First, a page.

A few months ago, I wrote a proposal for patronizing my recovery from Chronic Fatigue Syndrome. I had borrowed the idea from the art world. If an art patron can patronize an artist because they believe in the good his art sends out into the world, then a recovery patron can patronize my recovery because they believe in the good I’m going to accomplish by helping other CFS patients. I included details of my plans for using my experience to help others.
I feel strongly about helping other CFS patients because I have been quite shocked at how difficult it is to get properly diagnosed with CFS (took me two years, many take longer). It is even more difficult to recover – in fact many consider this impossible. When I realized that I had figured out how to recover from my unusually severe, paralyzing case of Chronic Fatigue Syndrome (a.k.a. Myalgic Encephalomyelitis or ME), I knew I had something useful and unique to offer other patients. Continue reading →
I put some toothpaste on my toothbrush, and raised the brush to my mouth.
“Oh Gawd,” I thought to myself. “Again with brushing my teeth?”
And that’s how it was. Everyday things were such a struggle that it had become a thing. At one point, I had to start my day by brushing my teeth, then lie down for a while, then wash my face. Showers were carefully timed for days when nothing else was imperative. This was better than when I couldn’t get out of bed but it was hard to feel any gratitude. Continue reading →
Money, money money. According to our research, many artists feel uncomfortable with money…talking about it, asking for it, including it in the conversation around their art. Get over it!
In 2010, I was delighted to discover that my storytelling and blogging work qualified as art eligible for Fractured Atlas membership. Having tried many things that unfortunately, had to be given up for lack of sufficient strength and stamina, I had been wondering how I might earn a living again. The existence of Fractured Atlas suggested that I should make a business of my new cause.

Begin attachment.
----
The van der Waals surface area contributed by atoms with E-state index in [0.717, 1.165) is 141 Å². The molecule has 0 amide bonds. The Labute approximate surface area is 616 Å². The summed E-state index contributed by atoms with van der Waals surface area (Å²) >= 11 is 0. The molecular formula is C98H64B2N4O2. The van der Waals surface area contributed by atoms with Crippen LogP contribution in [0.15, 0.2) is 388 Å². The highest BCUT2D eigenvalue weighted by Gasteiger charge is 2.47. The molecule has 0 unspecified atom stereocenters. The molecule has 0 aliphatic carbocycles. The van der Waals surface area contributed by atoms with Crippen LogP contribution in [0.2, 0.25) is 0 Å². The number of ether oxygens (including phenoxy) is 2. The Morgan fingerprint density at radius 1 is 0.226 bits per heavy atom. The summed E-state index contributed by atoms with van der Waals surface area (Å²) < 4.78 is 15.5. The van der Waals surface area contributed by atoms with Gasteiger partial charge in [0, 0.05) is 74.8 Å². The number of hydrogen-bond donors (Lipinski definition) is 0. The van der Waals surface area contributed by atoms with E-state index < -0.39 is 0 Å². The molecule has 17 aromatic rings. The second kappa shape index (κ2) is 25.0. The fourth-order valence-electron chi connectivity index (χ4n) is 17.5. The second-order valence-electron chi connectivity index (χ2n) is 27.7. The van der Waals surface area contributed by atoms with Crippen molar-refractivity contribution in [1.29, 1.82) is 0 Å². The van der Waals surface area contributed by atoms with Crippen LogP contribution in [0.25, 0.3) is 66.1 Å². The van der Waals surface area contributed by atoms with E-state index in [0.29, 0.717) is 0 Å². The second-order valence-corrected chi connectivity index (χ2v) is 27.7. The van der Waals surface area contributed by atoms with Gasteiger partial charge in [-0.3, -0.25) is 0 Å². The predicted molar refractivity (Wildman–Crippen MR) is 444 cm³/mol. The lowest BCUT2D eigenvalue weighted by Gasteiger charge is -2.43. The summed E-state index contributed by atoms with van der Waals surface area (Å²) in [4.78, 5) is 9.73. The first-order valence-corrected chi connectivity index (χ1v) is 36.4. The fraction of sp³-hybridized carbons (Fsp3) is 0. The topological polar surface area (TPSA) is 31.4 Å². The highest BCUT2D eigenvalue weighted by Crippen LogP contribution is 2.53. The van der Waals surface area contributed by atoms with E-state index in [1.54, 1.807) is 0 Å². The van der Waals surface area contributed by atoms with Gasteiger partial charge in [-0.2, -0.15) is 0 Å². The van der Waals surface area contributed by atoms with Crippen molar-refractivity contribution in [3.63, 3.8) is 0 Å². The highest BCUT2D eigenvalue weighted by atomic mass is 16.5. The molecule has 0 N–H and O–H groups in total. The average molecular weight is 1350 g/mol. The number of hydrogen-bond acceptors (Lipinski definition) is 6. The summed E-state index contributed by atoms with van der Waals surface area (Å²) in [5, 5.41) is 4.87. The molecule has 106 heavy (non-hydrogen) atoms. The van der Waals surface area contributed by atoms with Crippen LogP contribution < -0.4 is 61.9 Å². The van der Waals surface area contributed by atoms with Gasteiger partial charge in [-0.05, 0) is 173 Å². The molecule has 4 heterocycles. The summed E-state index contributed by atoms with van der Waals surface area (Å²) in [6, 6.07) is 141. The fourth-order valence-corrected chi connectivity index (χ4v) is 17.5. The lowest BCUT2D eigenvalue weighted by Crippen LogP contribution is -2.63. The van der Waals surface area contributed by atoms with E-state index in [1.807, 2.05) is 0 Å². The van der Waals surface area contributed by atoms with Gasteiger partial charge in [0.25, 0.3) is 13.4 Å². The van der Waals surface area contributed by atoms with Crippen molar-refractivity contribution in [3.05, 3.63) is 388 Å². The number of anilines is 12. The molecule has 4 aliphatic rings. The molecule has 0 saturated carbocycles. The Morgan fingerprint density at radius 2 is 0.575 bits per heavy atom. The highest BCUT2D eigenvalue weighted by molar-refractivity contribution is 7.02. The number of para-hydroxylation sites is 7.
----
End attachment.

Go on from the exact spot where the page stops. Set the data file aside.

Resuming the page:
In the Fall of 2010, my supply of D-Ribose lapsed for a few days. I’d been taking it every day since July 2008 and was surprised to see how much I deteriorated without it. My mental stamina tanked, I began to feel increasingly disoriented, and my body was hurting and stiffening, more and more. I’d forgotten how bad, bad used to be!
Then I remembered what I had read about D-Ribose and realized I needed to ask for help. A very kind friend drove to Whole Foods and got me an expensive jar of the white powder to tide me over until my online order arrived. Here’s the story, extracted from an article by Dr. Teitelbaum, that led to my trying D-Ribose in the first place. It may seem a little technical at first but it gets really good.
D-Ribose – A Very Powerful and Natural Body Energizer
I turned down the golf-cart ride back to my room. “No, I’ll walk.”
It was a beautiful day in December 2006 and I was feeling good. I had been at Dr. Young‘s clinic in San Diego for many days. Laundry and food were done for me, saving my energy. I had recovered from making the trip and from the detox reaction that had resulted in Dr. Young being up with me most of the night.
I began to walk through the avocado trees to my room. About halfway, I started to think perhaps I shouldn’t have tried to walk it after all. But I still thought I would make it. I was just going to be painfully tired when I got there.
Soon, my door was in sight. But as I walked towards it, the door began to look like it was moving further away from me down a tunnel. Suddenly I couldn’t command my limbs to continue. I couldn’t even quite get my lips to work properly. “Help,” I tried to shout. But I must have been too weak. Nobody heard me. I let my body drop down to a crouch. “Help.” Continue reading →
Now that I’m sleeping five, six even seven hours at a time, rather than two or three hours, I’m starting to feel like an expert! It’s only taken me four or five years and a long list of trial and error:
I still need a lot of help with my sleep but the pills usually work now and I don’t need as many. Other than the obvious difficulty of being awake at night, I would say the most challenging part was the Heparin injections which I had to administer myself. I’ve always been gung ho about doing whatever it takes to recover from CFS/FMS but when it came to teaching me to put a needle in my own flesh, I had to be pushed. Continue reading →
“The only time I’ve seen results this bad was with a patient who told me stories like, “My mother got me through the Holocaust and when we made it to the States she killed herself.””
By 2008, I was being treated by a department at California Pacific Medical Center that specializes in complex cases. One of the first things they did was a neurotransmitter test and their reaction to my test results clued me in to the connection between trauma and Chronic Fatigue Syndrome.
I looked back at my life. What could equal the Holocaust combined with a mother’s suicide? It was obvious to me that as a young child, I had experienced my parents’ divorce in a traumatic way. It wasn’t the fact that they divorced; it was the way they didn’t appear to hold anything back in using me against each other. I imagine that when I continued to do well at school (albeit a little less so), the effects of their behavior on me were too subtle to get their attention. Continue reading →